The Payment Card Industry Data Security Standard is all about money — but increasingly, the question is whether it’s about protecting money or making money.
Acquirers working with small businesses recently stated that they view revenue-generation as a slightly more important aspect of PCI compliance than security, according to security vendor ControlScan’s recent survey.
“But it costs money to lose your business [because of a breach], too,” says Bob Russo, general manager for the PCI Security Standards Council. The council maintains the PCI standard and related guidelines.
The PCI standard’s value to security stands to improve this year, Russo says. “This is a year in which we establish new standards based on all of the feedback and work that has been done, and at the same time we have mobile payments [news] all over the place and EMV [smart card technology] coming to the U.S.”
The busy year ahead, plus a decrease in data breaches the past few years, shows that PCI “is working and has been working,” despite merchant concerns about the costs associated with compliance, Russo says.
“I can’t blame the acquirers [for viewing PCI as a revenue opportunity], because it costs money to be secure,” Russo adds. “But we are seeing a fraud migration to smaller merchants, and being PCI compliant is a shared responsibility between merchants and those selling equipment and applications.”
The PCI council will continue to push its message that data security calls for “people, a process and technology,” Russo says.
As such, the council is encouraging its more than 650 participating organizations to get involved this year in the upcoming advisory board election process, the new special interest groups that research assigned topics, as well as attending this year’s PCI community meetings.
The 2013 community meetings have been set for Sept. 24 to 26 in Las Vegas; Oct. 29 to 31 in Nice, France; and Nov. 20 in Malaysia.
The organization has work to do in educating small-business owners, Russo says.
“Small merchants have a lot of issues, primarily that they are not always in tune with data security,” Russo adds.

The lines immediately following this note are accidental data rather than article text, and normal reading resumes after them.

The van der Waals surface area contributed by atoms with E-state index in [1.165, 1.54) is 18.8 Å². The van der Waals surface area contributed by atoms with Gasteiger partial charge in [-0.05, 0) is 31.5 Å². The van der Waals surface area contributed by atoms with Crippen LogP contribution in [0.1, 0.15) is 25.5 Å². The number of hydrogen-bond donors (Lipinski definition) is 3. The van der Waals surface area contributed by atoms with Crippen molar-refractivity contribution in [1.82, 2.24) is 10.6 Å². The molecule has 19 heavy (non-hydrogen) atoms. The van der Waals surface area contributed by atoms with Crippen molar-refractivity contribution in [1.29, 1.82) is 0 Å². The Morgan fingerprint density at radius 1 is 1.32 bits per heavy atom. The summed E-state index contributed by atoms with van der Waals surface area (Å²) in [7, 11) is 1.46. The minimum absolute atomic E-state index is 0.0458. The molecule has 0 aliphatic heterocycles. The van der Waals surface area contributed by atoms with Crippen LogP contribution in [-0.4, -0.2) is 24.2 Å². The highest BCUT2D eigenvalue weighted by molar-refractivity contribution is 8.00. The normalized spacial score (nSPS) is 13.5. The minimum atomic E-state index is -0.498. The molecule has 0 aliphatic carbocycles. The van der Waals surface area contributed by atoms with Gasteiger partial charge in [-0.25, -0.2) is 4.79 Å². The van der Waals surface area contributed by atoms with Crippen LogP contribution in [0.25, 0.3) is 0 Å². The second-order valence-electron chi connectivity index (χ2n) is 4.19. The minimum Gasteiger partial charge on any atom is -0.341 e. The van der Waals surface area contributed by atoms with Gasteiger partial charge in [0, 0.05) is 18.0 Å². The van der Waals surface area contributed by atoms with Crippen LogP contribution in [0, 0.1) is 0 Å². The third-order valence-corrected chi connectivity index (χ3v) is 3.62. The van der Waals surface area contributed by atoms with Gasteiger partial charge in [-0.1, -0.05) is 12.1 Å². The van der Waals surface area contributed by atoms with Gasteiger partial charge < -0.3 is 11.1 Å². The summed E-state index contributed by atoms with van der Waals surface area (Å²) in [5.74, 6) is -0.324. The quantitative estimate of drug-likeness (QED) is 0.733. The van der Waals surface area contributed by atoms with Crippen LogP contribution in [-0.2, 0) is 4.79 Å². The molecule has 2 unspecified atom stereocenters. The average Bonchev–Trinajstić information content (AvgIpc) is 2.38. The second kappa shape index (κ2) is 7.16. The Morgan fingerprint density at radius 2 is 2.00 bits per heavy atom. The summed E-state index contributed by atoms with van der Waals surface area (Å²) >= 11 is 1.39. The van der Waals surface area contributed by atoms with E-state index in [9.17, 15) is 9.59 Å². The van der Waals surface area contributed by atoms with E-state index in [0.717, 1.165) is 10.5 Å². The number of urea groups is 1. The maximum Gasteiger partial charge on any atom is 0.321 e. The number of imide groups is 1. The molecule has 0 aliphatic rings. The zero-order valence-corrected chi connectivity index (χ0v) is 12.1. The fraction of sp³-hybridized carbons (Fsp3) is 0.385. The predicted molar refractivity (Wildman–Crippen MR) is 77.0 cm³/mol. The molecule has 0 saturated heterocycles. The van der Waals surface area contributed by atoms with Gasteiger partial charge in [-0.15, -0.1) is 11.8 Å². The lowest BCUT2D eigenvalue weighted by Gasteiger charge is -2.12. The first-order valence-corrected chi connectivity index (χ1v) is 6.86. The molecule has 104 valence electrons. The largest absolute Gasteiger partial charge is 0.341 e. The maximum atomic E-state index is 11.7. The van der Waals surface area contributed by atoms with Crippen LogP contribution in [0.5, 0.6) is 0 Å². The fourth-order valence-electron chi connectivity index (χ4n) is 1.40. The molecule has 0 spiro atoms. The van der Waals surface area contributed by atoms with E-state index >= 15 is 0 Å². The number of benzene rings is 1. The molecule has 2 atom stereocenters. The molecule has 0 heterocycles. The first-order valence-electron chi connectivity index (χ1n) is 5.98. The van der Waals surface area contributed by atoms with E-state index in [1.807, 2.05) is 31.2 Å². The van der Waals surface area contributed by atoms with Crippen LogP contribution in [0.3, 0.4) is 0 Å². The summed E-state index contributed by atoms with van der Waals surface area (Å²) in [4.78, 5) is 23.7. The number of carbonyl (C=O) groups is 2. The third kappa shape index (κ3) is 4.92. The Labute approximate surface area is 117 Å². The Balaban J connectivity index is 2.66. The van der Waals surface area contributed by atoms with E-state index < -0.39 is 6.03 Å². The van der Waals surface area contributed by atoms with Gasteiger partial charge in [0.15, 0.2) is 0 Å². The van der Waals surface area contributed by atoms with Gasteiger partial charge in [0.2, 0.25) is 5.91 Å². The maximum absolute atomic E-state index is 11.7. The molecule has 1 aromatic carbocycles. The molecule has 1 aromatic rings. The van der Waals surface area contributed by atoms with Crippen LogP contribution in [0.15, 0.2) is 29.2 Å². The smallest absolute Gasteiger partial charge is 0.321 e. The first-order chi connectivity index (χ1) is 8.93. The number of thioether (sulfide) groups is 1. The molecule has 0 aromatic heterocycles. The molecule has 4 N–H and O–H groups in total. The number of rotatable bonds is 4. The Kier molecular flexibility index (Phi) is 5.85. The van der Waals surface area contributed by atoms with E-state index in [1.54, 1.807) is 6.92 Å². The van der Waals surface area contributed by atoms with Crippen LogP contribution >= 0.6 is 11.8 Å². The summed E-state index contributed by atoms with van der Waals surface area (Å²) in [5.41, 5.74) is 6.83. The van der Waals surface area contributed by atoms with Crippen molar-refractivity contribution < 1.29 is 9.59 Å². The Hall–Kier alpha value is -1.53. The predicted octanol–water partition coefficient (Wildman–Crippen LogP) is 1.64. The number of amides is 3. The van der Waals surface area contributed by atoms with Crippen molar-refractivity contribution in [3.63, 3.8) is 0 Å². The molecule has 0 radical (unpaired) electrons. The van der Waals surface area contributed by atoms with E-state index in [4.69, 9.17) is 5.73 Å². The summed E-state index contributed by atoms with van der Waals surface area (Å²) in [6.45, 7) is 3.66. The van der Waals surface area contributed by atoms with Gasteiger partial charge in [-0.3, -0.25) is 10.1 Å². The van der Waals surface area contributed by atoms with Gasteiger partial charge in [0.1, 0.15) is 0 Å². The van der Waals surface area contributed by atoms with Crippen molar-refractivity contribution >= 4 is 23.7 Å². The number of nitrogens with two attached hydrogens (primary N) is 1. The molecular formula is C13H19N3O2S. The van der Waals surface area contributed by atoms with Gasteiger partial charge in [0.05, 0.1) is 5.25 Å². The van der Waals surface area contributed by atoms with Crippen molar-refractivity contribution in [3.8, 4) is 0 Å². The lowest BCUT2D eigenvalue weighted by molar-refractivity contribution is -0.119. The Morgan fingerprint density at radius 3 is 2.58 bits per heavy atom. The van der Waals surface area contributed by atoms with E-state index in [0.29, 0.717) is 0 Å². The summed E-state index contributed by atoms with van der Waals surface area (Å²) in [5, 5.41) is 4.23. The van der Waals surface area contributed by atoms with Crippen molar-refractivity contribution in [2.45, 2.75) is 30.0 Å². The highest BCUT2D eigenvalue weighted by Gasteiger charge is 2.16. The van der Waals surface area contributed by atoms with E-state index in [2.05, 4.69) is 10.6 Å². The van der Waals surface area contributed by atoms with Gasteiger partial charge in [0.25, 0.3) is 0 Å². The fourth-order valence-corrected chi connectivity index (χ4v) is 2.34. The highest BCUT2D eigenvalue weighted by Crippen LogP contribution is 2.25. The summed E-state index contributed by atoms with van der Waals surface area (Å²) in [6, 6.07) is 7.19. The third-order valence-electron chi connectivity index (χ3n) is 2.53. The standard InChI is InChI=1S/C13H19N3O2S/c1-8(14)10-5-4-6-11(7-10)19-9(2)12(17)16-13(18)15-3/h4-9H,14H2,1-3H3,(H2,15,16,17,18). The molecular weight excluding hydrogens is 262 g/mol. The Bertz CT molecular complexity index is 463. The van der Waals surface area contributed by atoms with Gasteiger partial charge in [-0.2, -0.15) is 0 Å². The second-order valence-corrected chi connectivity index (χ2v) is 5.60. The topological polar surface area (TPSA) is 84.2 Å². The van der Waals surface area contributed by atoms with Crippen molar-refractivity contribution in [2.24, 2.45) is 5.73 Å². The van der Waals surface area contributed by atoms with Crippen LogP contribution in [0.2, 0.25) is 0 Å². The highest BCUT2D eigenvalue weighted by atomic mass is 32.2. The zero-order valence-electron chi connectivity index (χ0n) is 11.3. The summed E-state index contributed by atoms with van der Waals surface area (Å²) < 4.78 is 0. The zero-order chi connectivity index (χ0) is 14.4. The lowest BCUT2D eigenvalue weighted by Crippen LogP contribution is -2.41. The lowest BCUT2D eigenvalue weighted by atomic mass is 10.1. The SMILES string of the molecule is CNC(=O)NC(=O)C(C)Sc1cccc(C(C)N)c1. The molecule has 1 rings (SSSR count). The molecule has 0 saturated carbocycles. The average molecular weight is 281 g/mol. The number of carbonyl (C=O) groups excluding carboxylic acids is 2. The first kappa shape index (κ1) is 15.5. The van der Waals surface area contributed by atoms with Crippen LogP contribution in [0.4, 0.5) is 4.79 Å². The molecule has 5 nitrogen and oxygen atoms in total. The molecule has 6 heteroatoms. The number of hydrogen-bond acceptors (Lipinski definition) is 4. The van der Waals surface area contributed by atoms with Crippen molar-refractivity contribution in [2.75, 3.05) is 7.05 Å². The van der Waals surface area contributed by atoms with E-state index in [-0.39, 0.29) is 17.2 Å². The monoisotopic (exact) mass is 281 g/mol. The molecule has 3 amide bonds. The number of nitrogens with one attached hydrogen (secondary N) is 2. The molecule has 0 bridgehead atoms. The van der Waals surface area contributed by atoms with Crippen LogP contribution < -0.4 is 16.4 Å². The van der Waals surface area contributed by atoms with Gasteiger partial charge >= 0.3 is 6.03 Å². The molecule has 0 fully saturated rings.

Small-business owners don’t always think of card data as a tangible asset they have stored at their business, Russo says. “A bike shop owner would lock his doors so that the bikes are not stolen, but he has to do the same with card data.”
PCI provides the information, as well as a list of PCI-certified security vendors, to make it easier for a small-business merchant to understand the need for standards compliance, Russo says.
“When you get the chance to explain the reasons for data security in person, like to a group of merchants, the light bulb goes off and they realize they have to do something,” Russo says.
Small merchants are becoming more aware of PCI, as compared to three years ago when most had no idea, say Susan Matt, CEO of ThoughtKey Inc., an Atlanta-based PCI consulting firm.
“But I am seeing a shift in the past two years of merchants being taken out of the PCI equation because there are a lot of hosted services doing the compliance work for them,” Matt says.
Allowing experts to handle the compliance process has a down side in that merchants tend to “take their eye off data security a little bit,” she says.
The revenue benefit of PCI “is an acquirer thing,” Matt says. “There is a tradeoff, and merchants are generally happy to pay someone to keep them informed and educated about PCI compliance.”
Matt says she is not certain if it is a troubling or positive trend for small merchants, but she says many are now contemplating whether an insurance policy to cover damages from any potential data breach would be less expensive than ongoing PCI compliance.